3. Pour the oil in a wok and heat over high until a wooden chopstick inserted in the oil is immediately covered with bubbles. Holding a spatter screen in one hand, use the other to carefully add half of the wing pieces to the hot oil. Cover with the screen to cut down on the possibility of burns and mess. As soon as one side of the wings are golden, turn them over, adjusting the heat as necessary, and remove the wings to a large work bowl as soon as they are nicely browned and cooked through (see Tips). Repeat with the other half of the wings.
4. Prepare the sauce either in the wok or a saucepan. Either drain off all but a tablespoon of oil from the wok, or pour a tablespoon of the oil into a small saucepan. Heat the oil over medium high and add the garlic, ginger, onions, and chilies. Toss them in the hot oil to release their fragrance, and then add the rest of the ingredients. Turn the heat to high and quickly boil down the sauce. Just before it turns syrupy and starts to caramelize, taste and adjust the seasoning. Once it is the consistency of maple syrup, remove from the heat. If you are using a wok, dump the wings into the sauce and quickly toss them to coat completely. If you are using a saucepan, pour the sauce onto the wings in the work bowl and toss to coat completely. Arrange the wings on a serving platter and eat while hot.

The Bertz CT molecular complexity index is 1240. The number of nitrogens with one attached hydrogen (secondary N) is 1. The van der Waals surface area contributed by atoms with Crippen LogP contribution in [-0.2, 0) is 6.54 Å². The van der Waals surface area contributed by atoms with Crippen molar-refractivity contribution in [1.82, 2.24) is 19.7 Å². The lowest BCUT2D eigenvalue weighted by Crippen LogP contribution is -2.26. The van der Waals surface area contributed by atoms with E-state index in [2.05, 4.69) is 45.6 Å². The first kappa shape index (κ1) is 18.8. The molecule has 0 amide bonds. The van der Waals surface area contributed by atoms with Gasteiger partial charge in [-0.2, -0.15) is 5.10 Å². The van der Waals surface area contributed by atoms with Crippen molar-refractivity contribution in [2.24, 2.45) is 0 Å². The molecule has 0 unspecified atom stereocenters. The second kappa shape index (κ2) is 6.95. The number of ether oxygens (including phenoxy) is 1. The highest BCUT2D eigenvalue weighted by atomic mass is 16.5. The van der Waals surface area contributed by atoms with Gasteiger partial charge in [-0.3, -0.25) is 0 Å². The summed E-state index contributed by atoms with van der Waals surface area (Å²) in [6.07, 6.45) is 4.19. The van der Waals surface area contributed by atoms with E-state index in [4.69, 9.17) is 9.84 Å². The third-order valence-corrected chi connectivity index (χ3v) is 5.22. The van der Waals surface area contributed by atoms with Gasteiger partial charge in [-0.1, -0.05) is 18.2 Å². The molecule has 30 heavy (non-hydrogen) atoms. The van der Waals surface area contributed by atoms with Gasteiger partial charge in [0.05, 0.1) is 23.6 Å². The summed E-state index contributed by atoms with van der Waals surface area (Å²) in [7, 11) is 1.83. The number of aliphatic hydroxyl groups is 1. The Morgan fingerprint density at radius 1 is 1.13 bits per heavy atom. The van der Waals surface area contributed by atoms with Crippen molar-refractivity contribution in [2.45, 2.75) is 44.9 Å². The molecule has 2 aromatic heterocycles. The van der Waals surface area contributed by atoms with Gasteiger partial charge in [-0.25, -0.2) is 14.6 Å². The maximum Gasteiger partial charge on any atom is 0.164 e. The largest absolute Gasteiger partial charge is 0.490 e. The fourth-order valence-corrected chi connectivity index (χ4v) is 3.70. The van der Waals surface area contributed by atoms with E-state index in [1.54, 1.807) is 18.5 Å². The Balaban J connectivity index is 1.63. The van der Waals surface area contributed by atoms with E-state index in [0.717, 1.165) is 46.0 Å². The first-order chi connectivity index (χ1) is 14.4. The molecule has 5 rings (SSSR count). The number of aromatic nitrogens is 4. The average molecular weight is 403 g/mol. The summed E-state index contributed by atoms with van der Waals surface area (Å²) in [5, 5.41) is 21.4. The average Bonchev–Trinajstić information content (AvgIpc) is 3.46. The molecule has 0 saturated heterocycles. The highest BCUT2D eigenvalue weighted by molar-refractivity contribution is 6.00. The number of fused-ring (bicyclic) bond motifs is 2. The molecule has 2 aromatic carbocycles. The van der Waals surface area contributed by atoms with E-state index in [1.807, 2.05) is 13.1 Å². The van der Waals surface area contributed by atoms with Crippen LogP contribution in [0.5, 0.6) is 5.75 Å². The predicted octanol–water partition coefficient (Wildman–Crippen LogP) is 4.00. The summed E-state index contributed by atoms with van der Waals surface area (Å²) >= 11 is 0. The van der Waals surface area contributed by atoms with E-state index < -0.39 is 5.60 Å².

Chicken wings will generally take about 10 to 15 minutes to cook through, depending upon their size, the heat of the stove, the amount of oil, and how many are being fried at the same time.
The wings will be about done when they are a lovely golden brown all over. Check the ends, as blood will seep out if the core is not completely cooked. And when you let them rest in the work bowl, check them again before you toss them with the sauce; if you see blood, they are not fully cooked.
Adjust the sauce with whatever flavors please you. Smoked paprika could be used instead of, or in addition to, the chilies, for example.